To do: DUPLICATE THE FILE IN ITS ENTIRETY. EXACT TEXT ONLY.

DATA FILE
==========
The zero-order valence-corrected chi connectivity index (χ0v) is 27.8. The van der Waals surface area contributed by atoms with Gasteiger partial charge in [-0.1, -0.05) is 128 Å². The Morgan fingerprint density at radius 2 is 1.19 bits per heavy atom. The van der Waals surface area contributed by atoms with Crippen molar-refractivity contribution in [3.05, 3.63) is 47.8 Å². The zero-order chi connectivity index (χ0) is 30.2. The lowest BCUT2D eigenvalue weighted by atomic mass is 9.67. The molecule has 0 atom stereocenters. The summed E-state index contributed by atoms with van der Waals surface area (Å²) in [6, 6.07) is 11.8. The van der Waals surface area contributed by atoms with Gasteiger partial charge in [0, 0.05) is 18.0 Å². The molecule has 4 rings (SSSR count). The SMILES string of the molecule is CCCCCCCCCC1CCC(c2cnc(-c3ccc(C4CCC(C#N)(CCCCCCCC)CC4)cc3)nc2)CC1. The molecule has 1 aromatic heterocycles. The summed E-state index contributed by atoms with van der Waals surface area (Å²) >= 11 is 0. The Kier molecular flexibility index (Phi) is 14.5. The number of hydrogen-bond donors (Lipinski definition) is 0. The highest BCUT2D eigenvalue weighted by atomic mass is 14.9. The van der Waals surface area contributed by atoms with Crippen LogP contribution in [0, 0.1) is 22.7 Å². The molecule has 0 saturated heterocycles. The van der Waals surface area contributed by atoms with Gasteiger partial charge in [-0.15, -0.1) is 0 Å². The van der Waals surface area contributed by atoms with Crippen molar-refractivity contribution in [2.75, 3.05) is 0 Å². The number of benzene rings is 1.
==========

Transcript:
The zero-order valence-corrected chi connectivity index (χ0v) is 27.8. The van der Waals surface area contributed by atoms with Gasteiger partial charge in [-0.1, -0.05) is 128 Å². The Morgan fingerprint density at radius 2 is 1.19 bits per heavy atom. The van der Waals surface area contributed by atoms with Crippen molar-refractivity contribution in [3.05, 3.63) is 47.8 Å². The zero-order chi connectivity index (χ0) is 30.2. The lowest BCUT2D eigenvalue weighted by atomic mass is 9.67. The molecule has 0 atom stereocenters. The summed E-state index contributed by atoms with van der Waals surface area (Å²) in [6, 6.07) is 11.8. The van der Waals surface area contributed by atoms with Gasteiger partial charge in [0, 0.05) is 18.0 Å². The molecule has 4 rings (SSSR count). The SMILES string of the molecule is CCCCCCCCCC1CCC(c2cnc(-c3ccc(C4CCC(C#N)(CCCCCCCC)CC4)cc3)nc2)CC1. The molecule has 1 aromatic heterocycles. The summed E-state index contributed by atoms with van der Waals surface area (Å²) >= 11 is 0. The Kier molecular flexibility index (Phi) is 14.5. The number of hydrogen-bond donors (Lipinski definition) is 0. The highest BCUT2D eigenvalue weighted by atomic mass is 14.9. The van der Waals surface area contributed by atoms with Crippen LogP contribution in [0, 0.1) is 22.7 Å². The molecule has 0 saturated heterocycles. The van der Waals surface area contributed by atoms with Gasteiger partial charge in [-0.15, -0.1) is 0 Å². The van der Waals surface area contributed by atoms with Crippen molar-refractivity contribution in [2.75, 3.05) is 0 Å². The number of benzene rings is 1.